3. The one reason stated by the Didache is more polemical: Christians fast on different days in order to be different from the “hypocrites,” i.e., the Pharisees (8.1).
4.Cf. Francis X. Weiser, Handbook of Christian Feasts and Customs (New York: Harcourt, 1958), 31-32.
5.Weiser does claim, however, that voluntarily fasting or abstaining on Wednesdays was still alive in some areas when he was writing (1958). Of course, the other remnant of the weekly fast is Friday abstinence from flesh meat.
6.Technically, neither Jewish fast was part of the Mosaic Law, though both were, I would argue, part of the Mosaic way of life.
7.From a prayer by St. Thomas Aquinas.
8.Cf. my article, “The Rogationtide,” TLM 17:2 (Spring 2008), pp. 36-39.
9.Jacopo de Voragine, “The Ember days,” in The Golden Legend.
10.Cf. Michael P. Foley, Why Do Catholics Eat Fish on Friday? The Catholic Origin to Just About Everything (New York: Palgrave Macmillan, 2005), 148-49.
11.The medievals called this the jejunium exultationis—the fast of exultation.
12.There are relevant readings from the Old Testament and from the Letter to the Hebrews that are used throughout the year in both the 1962 and 1970 lectionaries, but the September Embertide is the only time that these readings are used in order to coincide with the autumn festivals of Sukkot and Yom Kippur. Again we see the principle of fulfillment rather than abolition liturgically enacted.
13.Cf. The Golden Legend, Volume 1, “The Ember Days.”
14.In the Middle Ages, the Ember days were kept as holydays of obligation, with rest from work and special acts of charity for the poor, such as feeding and bathing them. There was also an old superstition that the souls in Purgatory were temporarily released from their plight in order to thank their relatives for their prayers and beg for more.
15.Cf. my article, “The Rogationtide,” TLM 17:2 (Spring 2008), pp. 36-39.
16.Response to the query “How should rogation days and ember days be celebrated?” (, retrieved 2/20/08).
17.Cf. The Prince, ch. 25.
18.“Spain to Recognize Rights of Apes?” Catholic World News, 6/27/08,
19.This is not a parody. Cf. Peter Montague, “The Four Horsemen—Part 1,” Rachel’s Environment & Health Weekly, #471, 12/7/95 (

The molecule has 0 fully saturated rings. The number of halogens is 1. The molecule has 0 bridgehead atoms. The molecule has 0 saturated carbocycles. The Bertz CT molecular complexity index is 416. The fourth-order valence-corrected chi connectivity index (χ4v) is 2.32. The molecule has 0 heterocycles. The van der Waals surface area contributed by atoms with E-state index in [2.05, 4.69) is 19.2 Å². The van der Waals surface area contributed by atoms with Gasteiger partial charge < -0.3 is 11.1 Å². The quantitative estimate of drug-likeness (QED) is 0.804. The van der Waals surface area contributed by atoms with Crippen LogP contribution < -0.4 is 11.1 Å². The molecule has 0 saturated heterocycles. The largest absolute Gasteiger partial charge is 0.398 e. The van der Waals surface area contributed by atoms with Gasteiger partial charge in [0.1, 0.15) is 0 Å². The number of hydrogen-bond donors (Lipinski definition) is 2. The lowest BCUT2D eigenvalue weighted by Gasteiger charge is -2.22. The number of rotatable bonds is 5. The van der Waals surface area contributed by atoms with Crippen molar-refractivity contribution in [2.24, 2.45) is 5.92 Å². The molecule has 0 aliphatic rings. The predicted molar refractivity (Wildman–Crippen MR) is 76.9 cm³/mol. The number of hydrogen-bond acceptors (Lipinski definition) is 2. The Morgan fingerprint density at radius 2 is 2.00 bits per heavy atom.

Mea Culpa: A Rant about 50 Shades of Grey (it’s NOT what you think!)

18 February 2015

Shrove Tuesday
February 17, 2015 A.D.
By Sofia Guerra

As my readers know I don’t often write an original piece. Normally I cross-post information and essays by great writers, bloggers and websites.

Why? I am not a good writer. Actually, I’m not a writer at all. I’m lazy about grammar, impossibly idiotic about typos and basically I attempt to write like I speak. I just try to put a conversation down on paper or for lack of a better term, get it done digitally.

So when I come out of my non-writing hibernation, it’s usually a rant or sometimes: a rave. In this case, no surprise…a rant.

Okay, so I guess since EVERY CATHOLIC BLOGGER IN THE CATHOLIC BLOGOSPHERE must weigh in on the movie 50 Shades of Grey I have decided to rant.

50 shades of grayFirst, it’s time for a confession. I. Read. The. Books. Yup. I did. All three. Not the ONE BOOK ON WHICH THE MOVIE IS BASED, but the trilogy. Judge me, I don’t give a rat’s patootie. I am not going to read countless whiny blogposts by people who have not read the book(s).

Let me say I am a devout Catholic who sins. I did NOT read these ridiculous books to commit a sin of the flesh out of curiosity. I read them, quickly, to be able to write a post about why we shouldn’t read what can be harmful to our soul, and to our psyche.

First: The books stink. I am a Janeite. That is, a Jane Austen fan. I read and reread every novel of the greatest author in the English language on a cycle every other month, year after year. I would, consider myself an expert on all things Austen.

This is why I can say, 50 Shades of Grey is first and foremost, literary rubbish. E.L. James, the authoress, cannot write a sentence to save her life and should be ashamed as she hails from England the home of our beloved Jane Austen.

Now of course, not all writers can be an Austen of course, but if you are going to write for publication, please be able to write from a level above the 4th grade. Enough said about Ms. James lack of writing ability.

On to the elephant in the room. BDSM. This is something that has gone on from the moment Eve allowed her self to be dominated by the serpent in the Garden. It will be with us to the end. However, Christ promises us that the Church will prevail against the gates of hell so 50 Shades or not, we know the end of the story.

Lets get to the hypocrisy:

1. Catholic/Christian writers/bloggers who have not read the books (hey you can skip the sex scenes as after reading part of one–I was so bored I flipped past each of the scenes with each turn of the digital page) yet think they can honestly judge the story or correctly judge the story. I never read digital books but in this case I wanted the ability to flip quickly past the redundant, moronic attempt at sex without fear that perhaps I would be aroused. A joke… (Believe me, the little I read of the sex parts, it is a joke that it couldn’t even arouse a gerbil on a wheel).

2. I wanted to actually KNOW what the story surrounding this worldwide obsession was all about so that I may actually respond effectively to all the cries from the Catholic blogosphere. Guess what? I don’t need someone else (other than the Church) to tell me what to do or think. Especially those who consider themselves the Magisterium of the Church.

3. The ridiculous notion that the only victim in the story is the virginal Anastasia Steele. The attack against the hateful, evil character of Christian Grey is stupid and uniformed. If anyone is a victim in the story it’s the male character. Yes, I said it. All the females screaming foul as the helpless Ana is raped etc. by Beezelbub himself are wrong, dead wrong. More about that later.